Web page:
GOAL Tribal Coalition: An Act of Cultural Genocide!

The Blackfeet Nation is now in the eye of the grizzly delisting storm. Documents obtained through the Freedom of Information Act (FOIA) suggest that the US Fish and Wildlife Service (FWS) intended to target the Blackfeet Nation as the key to facilitating the delisting of the grizzly population in the Northern Continental Divide Ecosystem (NCDE) if the government and states were again thwarted in Greater Yellowstone.

“The Region has the horses to focus on only one grizzly delisting effort at a time,” FWS Assistant Director, Gary Frazer, cautioned FWS Director Ashe in a communication dated 3/19/12. Frazer then advised Ashe that FWS grizzly coordinator Chris Servheen would take, “other necessary steps for delisting the bears in the Northern Continental Divide Ecosystem.”

“The documents expose their intentions,” says David Bearshield, Chairman of GOAL Tribal Coalition’s Advisory Council. “Their policy has nothing to do with seeking ‘the best available science,’ it is all about answering the court on the issue of whitebark pine and just rehashing and reinterpreting the data they already had to get their way.”

Judge Donald Molloy ruled against FWS in US District Court in 2009, finding that in removing the Yellowstone grizzly from the ESA on April 30, 2007, FWS had failed to adequately address what impact the diminishment of that critical food source would have on the bears. In November 2011, the US Court of Appeals for the 9th Circuit upheld the ruling pertaining to the potential threat from declining whitebark pine, and vacated FWS’s delisting Rule.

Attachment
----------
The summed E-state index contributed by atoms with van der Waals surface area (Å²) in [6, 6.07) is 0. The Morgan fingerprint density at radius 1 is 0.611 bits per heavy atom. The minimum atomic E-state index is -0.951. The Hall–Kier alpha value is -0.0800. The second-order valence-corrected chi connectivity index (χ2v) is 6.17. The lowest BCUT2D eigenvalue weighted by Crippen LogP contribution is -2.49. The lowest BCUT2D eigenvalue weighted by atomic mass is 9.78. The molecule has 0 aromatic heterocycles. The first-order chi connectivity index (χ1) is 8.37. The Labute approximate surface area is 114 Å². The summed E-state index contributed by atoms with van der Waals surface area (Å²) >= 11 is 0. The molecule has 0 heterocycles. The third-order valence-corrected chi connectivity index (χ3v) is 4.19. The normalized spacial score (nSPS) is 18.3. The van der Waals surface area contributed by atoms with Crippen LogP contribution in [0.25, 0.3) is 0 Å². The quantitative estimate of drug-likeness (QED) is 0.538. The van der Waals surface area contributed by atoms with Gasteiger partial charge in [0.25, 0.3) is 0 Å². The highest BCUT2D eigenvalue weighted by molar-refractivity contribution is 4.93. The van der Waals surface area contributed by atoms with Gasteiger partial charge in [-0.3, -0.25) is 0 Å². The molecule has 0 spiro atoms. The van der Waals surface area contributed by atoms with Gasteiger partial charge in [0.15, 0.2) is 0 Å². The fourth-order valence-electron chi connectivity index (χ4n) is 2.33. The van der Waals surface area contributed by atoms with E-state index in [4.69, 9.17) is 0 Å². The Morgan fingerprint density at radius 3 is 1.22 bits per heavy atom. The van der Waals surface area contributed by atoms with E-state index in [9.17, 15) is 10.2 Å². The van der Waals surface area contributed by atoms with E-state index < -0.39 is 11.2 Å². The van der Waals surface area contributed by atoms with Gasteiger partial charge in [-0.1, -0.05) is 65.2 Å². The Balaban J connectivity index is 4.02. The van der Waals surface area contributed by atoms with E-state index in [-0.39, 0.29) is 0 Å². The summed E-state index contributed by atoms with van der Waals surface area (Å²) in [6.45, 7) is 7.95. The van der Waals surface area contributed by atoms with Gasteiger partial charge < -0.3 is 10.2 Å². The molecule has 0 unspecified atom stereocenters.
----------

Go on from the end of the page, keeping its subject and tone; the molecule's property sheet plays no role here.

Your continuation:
“In the FOIA documents even Director Ashe questions his agency’s own integrity,” contends Bearshield.

In an email to Frazer on 3/19/12, Ashe writes: “I may be missing something, but this recommendation seems at odds with the ‘best available science’ standard of ESA.”

“Nowhere in these documents will you find mention of the tribes or FWS’s mandated obligation to consult with affected tribes, but, in my opinion, you can read between the lines on how they set their sights on the Blackfeet and the age-old practice of divide and conquer,” insists Bearshield.

“I believe our ancestors would roll over in their graves if they learned that even one Blackfeet leader would consider siding with the federal government and the states over delisting the grizzly bear in our country,” says Councilwoman Little Dog. “If they were to do this, and go against their own people, it would affect our elders terribly because of the sacredness of the grizzly.”

In their respective letters to Secretary Jewell, Chiefs Yellow Old Woman, Weasel Head and Grier cite the Rocky Mountain Tribal Leaders Council (RMTLC) resolution in opposition to delisting the grizzly bear.